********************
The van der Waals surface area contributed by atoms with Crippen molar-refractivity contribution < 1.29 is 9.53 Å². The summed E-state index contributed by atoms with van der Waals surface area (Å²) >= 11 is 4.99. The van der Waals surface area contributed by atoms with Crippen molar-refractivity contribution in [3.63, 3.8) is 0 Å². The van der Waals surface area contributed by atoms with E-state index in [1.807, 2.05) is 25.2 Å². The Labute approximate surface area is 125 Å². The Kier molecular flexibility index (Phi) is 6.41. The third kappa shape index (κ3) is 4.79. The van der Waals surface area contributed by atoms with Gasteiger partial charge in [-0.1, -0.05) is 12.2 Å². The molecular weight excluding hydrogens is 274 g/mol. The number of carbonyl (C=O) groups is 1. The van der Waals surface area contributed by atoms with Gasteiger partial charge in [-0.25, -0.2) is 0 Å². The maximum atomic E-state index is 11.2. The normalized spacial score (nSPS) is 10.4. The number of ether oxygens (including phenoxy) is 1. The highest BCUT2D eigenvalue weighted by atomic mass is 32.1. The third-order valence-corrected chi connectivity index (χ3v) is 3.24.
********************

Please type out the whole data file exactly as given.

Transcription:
The van der Waals surface area contributed by atoms with Crippen molar-refractivity contribution < 1.29 is 9.53 Å². The summed E-state index contributed by atoms with van der Waals surface area (Å²) >= 11 is 4.99. The van der Waals surface area contributed by atoms with Crippen molar-refractivity contribution in [3.63, 3.8) is 0 Å². The van der Waals surface area contributed by atoms with E-state index in [1.807, 2.05) is 25.2 Å². The Labute approximate surface area is 125 Å². The Kier molecular flexibility index (Phi) is 6.41. The third kappa shape index (κ3) is 4.79. The van der Waals surface area contributed by atoms with Gasteiger partial charge in [-0.1, -0.05) is 12.2 Å². The molecular weight excluding hydrogens is 274 g/mol. The number of carbonyl (C=O) groups is 1. The van der Waals surface area contributed by atoms with Gasteiger partial charge in [-0.25, -0.2) is 0 Å². The maximum atomic E-state index is 11.2. The normalized spacial score (nSPS) is 10.4. The number of ether oxygens (including phenoxy) is 1. The highest BCUT2D eigenvalue weighted by atomic mass is 32.1. The third-order valence-corrected chi connectivity index (χ3v) is 3.24.